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of Congress, proposing still further to limit its own, power with regard to legislation on slavery, was proposed and carried. The success of the abolitionist party, pur et simple, has hardly been more decisive. A sort of political John the Baptists, preaching in the wilderness, the number of their followers has fluctuated according to the apprehension of the coming danger. Their text is as simple as it is earnest. Slavery is the one cause of secession. Between the Free North and the Slave South there can never be union as long as slavery exists, and therefore, for the sake of the Union (not so much, remark, for the sake of the sin), slavery must be suppressed. Obviously the strength of such a cry varies inversely with the probabilities of simple military success. Whenever the fortunes of the North seemed lowest, the abolition cry has been most powerful. At the time when this proclamation was issued, and it seemed likely that the insurrection would be suppressed without any pronunciamento as to slavery, the abolition appeal had lost half its weight. The Union victories for the hour suspended the progress of the anti-slavery sentiment. “Six months ago," I remember a friend of McClellan's saying to me about this period, "we were all abolitionists, now we are all for the Union.”
What the numerical strength of the pro-slavery and abolitionist parties was when secession broke out, it is impossible to ascertain accurately. I am convinced, however, that either of them formed a very small minority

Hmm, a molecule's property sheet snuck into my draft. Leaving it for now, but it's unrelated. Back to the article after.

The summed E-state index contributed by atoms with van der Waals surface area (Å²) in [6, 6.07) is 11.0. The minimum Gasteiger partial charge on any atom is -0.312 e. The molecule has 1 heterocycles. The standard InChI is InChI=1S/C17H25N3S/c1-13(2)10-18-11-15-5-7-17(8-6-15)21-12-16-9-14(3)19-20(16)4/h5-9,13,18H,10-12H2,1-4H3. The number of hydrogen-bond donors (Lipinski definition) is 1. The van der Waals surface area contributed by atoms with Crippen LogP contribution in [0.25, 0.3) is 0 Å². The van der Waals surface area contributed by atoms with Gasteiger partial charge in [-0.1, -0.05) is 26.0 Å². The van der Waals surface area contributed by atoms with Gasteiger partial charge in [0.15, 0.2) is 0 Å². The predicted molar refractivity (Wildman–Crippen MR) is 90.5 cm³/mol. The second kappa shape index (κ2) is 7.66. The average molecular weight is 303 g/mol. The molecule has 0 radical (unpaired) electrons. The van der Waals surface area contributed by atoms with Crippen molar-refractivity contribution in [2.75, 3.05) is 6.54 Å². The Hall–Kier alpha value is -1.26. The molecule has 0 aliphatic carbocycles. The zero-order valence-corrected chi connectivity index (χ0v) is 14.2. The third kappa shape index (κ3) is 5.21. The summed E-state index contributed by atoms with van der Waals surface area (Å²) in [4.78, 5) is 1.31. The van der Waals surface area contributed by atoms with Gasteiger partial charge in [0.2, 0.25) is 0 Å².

compared with what might fairly be called the great Union majority. That majority had no political organization, and was probably composed pretty equally out of the democratic and republican parties. We should be unjust of accusing it of any sympathy with slavery ; we should be doing it more than justice in asserting that it had any deliberate purpose of suppressing slavery. To account for this almost universal acquiescence in the maintenance of the status quo, the following facts should be borne in mind :—The popular instinct, more acute and intelligent than we can conceive in Europe, taught the people that any outspoken decision on slavery would have alienated the loyal Slave States, and thus retarded, if not destroyed, the prospect of restoring the Union. Again, any vigorous action as to slavery was inconsistent with the Constitution; while the whole strength of the North, at the first outburst of the war, lay in the fact that it was upholding the Constitution. In England we have been accustomed to assert that during this insurrection-revolution as yet it is not—the Federal Constitution has been frequently violated. Whether this opinion is right or wrong in the abstract, it matters not: it is enough to say that it was not the opinion of the Americans themselves. To the written letter of the Constitution they clung with a, to me, surprising tenacity-partly, I fancy, because the national reverence for the founders of the Union is a matter of almost religious sentiment, partly because of a general conviction that strict, unswerving adherence to the Constitution is the one bar to a rule of unbridled democracy. It was for this cause that the chief oppo nents of any unconstitutional action on the subject of slavery were the native Americans, while the German emigrants were the staunchest supporters of Fremont and revolutionary measures. The fear of alienating the Border States, the dread of revolution, and the respect for the Constitution, were the great principles which then actuated, and still actuate, the policy of the majority. The Union before all, and above all, now and for ever, one, and indivisible, was their watchword and their rallying cry.